The loan-to-cost (LTC) ratio is a metric used in commercial real estate construction to compare the financing of a project (as offered by a loan) with the cost of building the project.
The LTC ratio allows commercial real estate lenders to determine the risk of offering a construction loan. Similar to the LTC ratio, the loan-to-value (LTV) ratio compares the construction loan amount with the fair-market value of the project.
The LTC ratio is used to calculate the percentage of a loan or the amount that a lender is willing to provide to finance a project based on the hard cost of the construction budget. After the construction has been completed, the entire project will have a new value. For this reason, the LTC ratio and the LTV ratio are used side by side in commercial real estate construction.
Assume that the hard construction cost of a commercial real estate project is $200,000. To ensure that the borrower has some equity at stake in the project, the lender provides a $160,000 loan.
This keeps the project slightly more balanced and encourages the borrower to see the project through. The LTC ratio on this project is 80 percent.
The LTV ratio compares the total loan given for a project against the value of the project after completion. Considering the above example, assume that the future value of the project, once completed, is double the hard construction costs.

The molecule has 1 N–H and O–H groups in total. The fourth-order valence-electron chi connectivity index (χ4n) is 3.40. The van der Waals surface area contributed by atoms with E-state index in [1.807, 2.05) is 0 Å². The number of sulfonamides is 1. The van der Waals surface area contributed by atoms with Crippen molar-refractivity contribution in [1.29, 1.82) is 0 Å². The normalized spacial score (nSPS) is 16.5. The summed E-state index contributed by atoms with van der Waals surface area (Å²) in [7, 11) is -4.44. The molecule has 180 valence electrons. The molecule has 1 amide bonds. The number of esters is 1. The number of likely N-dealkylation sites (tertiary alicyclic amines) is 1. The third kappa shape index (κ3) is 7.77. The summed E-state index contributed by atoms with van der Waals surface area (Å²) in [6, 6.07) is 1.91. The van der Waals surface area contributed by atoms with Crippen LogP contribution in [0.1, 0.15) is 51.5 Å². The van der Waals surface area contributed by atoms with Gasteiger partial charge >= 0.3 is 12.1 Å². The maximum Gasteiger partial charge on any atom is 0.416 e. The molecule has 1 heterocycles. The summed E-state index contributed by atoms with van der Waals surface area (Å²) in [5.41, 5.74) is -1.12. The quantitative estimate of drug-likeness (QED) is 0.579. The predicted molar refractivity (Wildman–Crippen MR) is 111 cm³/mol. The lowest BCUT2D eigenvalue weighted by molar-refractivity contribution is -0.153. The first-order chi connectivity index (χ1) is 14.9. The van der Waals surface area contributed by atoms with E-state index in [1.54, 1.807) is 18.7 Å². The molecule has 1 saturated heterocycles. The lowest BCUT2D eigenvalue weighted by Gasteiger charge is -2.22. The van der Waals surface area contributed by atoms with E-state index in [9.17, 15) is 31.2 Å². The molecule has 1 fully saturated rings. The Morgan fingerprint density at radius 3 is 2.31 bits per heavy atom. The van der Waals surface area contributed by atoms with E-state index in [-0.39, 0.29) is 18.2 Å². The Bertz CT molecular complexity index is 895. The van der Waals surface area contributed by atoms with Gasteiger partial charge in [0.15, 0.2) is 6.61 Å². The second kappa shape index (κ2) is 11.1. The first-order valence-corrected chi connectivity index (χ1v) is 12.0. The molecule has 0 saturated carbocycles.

If the total loan given for the project, after completion, is $320,000, the LTV ratio for this project is also 80 percent.
Significance to Lenders
The LTC ratio helps to delineate the risk or risk level of providing financing for a construction project.
Ultimately, a higher LTC ratio means that it is a riskier venture for lenders. Most lenders provide loans that finance only a certain percentage of a project.
In general, most lenders finance up to 80 percent of a project. Some lenders finance a greater percentage, but this typically involves a significantly higher interest rate.
While the LTC ratio – as well as the LTV ratio – are both mitigating factors for lenders that are considering the provision of a loan, they must also consider other factors.
Lenders consider the location and value of the property on which the project is being built, the credibility and experience of builders, and the borrowers’ credit record and loan history as well.